Some athletes are more familiar with meniscus tears than they would like to be. Meniscus tears are one of the most common knee injuries for both children and adults — about 500,000 people tear their meniscus every year, many of them while playing sports.
Some meniscus injuries can heal on their own when proper precautions and treatment regimens are followed. However, some tears may be severe enough to warrant further action. If your meniscus won’t heal, it’s time to see an orthopedist.
Do you have a meniscus injury that won’t heal or that you feel needs a closer look? Come see our team at Steven E. Nolan, MD. Dr. Nolan is a board-certified orthopedic surgeon with over 20 years of experience and has received numerous top-surgeon awards during his career. Here, he discusses meniscus basics, common causes of meniscus tears, symptoms, and how to treat a meniscus tear that won’t heal on its own.
The menisci are the unsung heroes of knee movement. The femur (thighbone), patella (kneecap), and tibia (shinbone) all meet at the point where your leg bends. Menisci are shock-absorbing pieces of cartilage that cushion the area and stop bone-on-bone contact. Additionally, the menisci help to transmit weight from one bone to another and play an important role in knee stability.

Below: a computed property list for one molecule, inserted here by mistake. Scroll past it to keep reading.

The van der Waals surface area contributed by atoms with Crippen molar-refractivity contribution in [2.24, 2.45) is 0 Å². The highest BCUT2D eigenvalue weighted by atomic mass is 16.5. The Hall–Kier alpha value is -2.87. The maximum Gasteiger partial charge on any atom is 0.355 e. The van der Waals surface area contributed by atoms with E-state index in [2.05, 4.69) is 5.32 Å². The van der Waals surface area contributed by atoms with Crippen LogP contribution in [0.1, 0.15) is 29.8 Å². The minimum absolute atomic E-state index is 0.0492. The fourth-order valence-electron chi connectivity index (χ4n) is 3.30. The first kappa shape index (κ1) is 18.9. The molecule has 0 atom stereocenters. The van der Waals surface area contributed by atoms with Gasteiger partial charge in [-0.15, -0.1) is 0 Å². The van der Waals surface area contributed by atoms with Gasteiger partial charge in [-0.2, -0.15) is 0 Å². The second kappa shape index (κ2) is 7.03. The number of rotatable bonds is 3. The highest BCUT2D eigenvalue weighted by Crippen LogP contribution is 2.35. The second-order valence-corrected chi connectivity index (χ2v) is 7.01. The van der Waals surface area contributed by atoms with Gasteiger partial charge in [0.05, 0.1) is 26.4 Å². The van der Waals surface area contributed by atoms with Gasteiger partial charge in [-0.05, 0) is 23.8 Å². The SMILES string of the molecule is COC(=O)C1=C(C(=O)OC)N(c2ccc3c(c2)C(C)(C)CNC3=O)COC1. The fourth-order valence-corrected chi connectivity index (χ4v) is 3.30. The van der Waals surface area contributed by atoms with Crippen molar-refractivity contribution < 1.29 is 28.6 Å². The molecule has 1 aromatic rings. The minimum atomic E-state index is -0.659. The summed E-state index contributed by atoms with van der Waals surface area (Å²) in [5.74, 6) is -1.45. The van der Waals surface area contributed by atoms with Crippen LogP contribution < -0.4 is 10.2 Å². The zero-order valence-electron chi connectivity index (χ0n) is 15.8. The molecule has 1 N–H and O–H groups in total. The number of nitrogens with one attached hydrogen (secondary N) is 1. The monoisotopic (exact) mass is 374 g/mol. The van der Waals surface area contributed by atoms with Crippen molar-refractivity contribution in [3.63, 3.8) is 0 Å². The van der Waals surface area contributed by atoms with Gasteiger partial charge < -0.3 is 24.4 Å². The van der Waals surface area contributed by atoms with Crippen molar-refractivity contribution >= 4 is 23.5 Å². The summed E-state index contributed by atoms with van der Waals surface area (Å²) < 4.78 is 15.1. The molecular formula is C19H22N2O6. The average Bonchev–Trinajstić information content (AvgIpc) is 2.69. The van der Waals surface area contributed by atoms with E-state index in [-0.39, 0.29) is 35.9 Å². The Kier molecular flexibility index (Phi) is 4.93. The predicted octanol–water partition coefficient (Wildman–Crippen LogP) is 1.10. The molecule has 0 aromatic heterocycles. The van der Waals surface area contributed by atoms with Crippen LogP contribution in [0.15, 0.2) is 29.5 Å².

Acute meniscus tears typically happen when a person suddenly changes direction while running. This can occur with contact sports, like when a football player is tackled, or in non-contact sports like volleyball that require a lot of jumping and quick, cutting movements.
In some cases, repeatedly squatting to pick up heavy objects can cause a meniscus tear. Meniscus tears often occur at the same time as other knee injuries, such as ACL and MCL tears.
Like many other pieces of cartilage, the menisci wear down over time. Older people may suffer a meniscus tear from a normal action, like simply twisting their leg too quickly.
Swelling is a common sign of a meniscus tear. Other symptoms include:
If your knee can’t move normally, a meniscus tear may be part of the problem.
Minor tears on the outer part of the meniscus, especially on younger people, will benefit from the RICE method:
You may also benefit from physical therapy, especially if the meniscus tear occurs with another knee injury. Over-the-counter medications, such as ibuprofen, can help ease the pain.
The outside of the meniscus has a rich blood supply and access to blood cells that help regenerate new meniscus tissue and spur healing.
The inside of the meniscus, however, is blood-poor and may take a long time to heal on its own, if it ever does. For meniscus tears in this area and severe tears, surgery may be necessary. Dr. Nolan uses knee arthroscopy, a minimally invasive surgical technique that requires less recovery time than traditional open surgery, to repair your torn meniscus and get you back to your favorite sports and activities.
To learn more about meniscus tears and knee arthroscopy, request an appointment online or over the phone with Steven E. Nolan, MD, today.